Oshawa Family Lawyers Representing Clients in the Courtroom
At Borden Family Law, we have dedicated our 17 years of legal experience to practicing family law and family law only. For close to two decades we have helped thousands of clients in Oshawa and Durham region find an efficient resolution to their family law issue. We strive to resolve matters out of court whenever possible, but, if necessary, we will advocate for your rights at trial. We have extensive litigation experience and will fight for the best interests of you and your children.
It is always a good idea to consult with and retain a knowledgeable family lawyer before you start a family law matter or file an application, in order to fully understand the process, learn what you can expect, analyze your options, and make a plan for moving forward. In our experience, informed clients make what is a stressful process run much smoother.
What to Expect in a Family Law Claim
The person starting a family case is called the applicant. The other person responding to the application is called the respondent.
Starting a case involves making an application to the court explaining what you would like the court to do, for example, determine child custody and access, issue a divorce, order spousal support, or order all three.
The application provides important background information about the history of your relationship with your partner or spouse and any children you have. It also sets out the facts that you are relying on to support your request, such as your income and your partner’s or spouse’s income.
Once your application is filed, the other party, referred to as the respondent, has the opportunity to review the application materials and to respond to the application.
If you are a respondent, filing your response gives you the opportunity to tell the court:
- What you do and do not agree with in the application;
- Your version of the history of the relationship; and,
- What order you think the court should make in the circumstances.
The Case Conference
Depending on where you file your claim, you may also have to attend a Case Conference. This is a chance for you and your family lawyer to meet with the judge, your partner or spouse, and their counsel to talk about the progress of the case and to discuss ways in which some, or all, of the matters might be resolved before going to trial.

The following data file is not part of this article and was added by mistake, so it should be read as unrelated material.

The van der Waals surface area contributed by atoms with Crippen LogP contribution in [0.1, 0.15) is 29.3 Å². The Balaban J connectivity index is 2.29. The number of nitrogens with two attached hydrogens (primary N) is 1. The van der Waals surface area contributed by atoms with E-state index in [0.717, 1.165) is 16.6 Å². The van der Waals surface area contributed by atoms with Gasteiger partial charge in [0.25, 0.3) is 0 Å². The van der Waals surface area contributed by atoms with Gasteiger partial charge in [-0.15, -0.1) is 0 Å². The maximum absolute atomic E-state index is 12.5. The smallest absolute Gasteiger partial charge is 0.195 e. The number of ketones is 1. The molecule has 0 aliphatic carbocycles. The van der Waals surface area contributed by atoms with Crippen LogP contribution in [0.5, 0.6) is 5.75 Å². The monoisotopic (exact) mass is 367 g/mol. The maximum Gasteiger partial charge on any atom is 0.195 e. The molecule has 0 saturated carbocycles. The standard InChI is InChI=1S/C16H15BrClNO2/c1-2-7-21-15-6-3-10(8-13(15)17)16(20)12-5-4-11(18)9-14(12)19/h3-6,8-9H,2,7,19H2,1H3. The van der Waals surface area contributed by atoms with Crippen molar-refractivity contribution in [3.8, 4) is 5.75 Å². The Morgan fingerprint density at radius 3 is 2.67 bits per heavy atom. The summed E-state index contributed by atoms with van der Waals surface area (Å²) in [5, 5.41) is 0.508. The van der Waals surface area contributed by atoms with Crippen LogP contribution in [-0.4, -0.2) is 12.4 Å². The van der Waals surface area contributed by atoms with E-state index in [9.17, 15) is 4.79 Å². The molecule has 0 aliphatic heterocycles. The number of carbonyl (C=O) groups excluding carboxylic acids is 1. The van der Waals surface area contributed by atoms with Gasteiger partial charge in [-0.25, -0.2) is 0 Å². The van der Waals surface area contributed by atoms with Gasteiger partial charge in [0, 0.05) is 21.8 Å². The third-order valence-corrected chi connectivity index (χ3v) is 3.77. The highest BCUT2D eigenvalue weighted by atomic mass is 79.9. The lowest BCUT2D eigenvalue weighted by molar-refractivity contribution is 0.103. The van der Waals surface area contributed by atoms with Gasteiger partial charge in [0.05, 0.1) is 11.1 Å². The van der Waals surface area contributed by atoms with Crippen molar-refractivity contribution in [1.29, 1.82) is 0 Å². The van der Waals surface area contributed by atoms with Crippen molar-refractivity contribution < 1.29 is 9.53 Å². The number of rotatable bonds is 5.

Case conferences also give the judge the chance to make sure you and the other party have provided each other and the court with all the necessary information and documents required to move your case forward.
The Settlement Conference
If you are not able to settle all of the issues at the Case Conference, the next step in the process is usually a Settlement Conference.
Before a Settlement Conference, the parties must exchange settlement conference briefs and other supporting information (for example, net family property statements). At a Settlement Conference, the judge will usually discuss the issues that are in dispute, the parties’ positions on those issues, and ways in which the issues can be resolved.
At any time after the Case Conference, one side or the other may make a motion to the court asking for a quick decision on an issue such as where the children will live until a final decision or ruling is made.
This decision, often called an Interim Order, can be temporary or final and is normally made based on affidavits – written, sworn statements from each party.
Finally, if any outstanding issues remain after the Case Conference and Settlement Conference, or if no resolution was reached, you will have to go to trial.
During the court proceedings, you may also be asked to attend a questioning session, called a deposition. It is held in a boardroom with both each party’s lawyers present. You will be asked a series of questions so the opposing counsel can better prepare their questions and know ahead of time what you might say. A court reporter will also be there to transcribe your answers. You must answer truthfully.
When you finally get to court – and it can take years before a care makes it to trial – each side will make their arguments and present cases in which similar issues may have been decided.
Witnesses may be called and you may have to testify.
The judge will make a final decision based on the information and evidence presented at trial.The decision will be set out in a written judgment but the judge may give a verbal ruling in court and follow up with a written judgment.
Contact the Experienced Oshawa Family Lawyers at Borden Family Law for Skillful and Effective Legal Representation at Trial
At Borden Family Law, we have been representing clients in family law matters for 17 years. Trial is rarely our first option. Before taking this step, we tirelessly pursue settlements or engage in alternative dispute resolution. If an agreement cannot be reached through these options, we will go to court. If trial is necessary, we will skillfully represent you and will fight for your interests, and those of your children. We serve clients in Oshawa, Brooklin, Pickering, and the surrounding areas. To learn how we can help you resolve your issue, call us at 905-576-6090 or contact us online. Ask about our flat fees and bundled packages.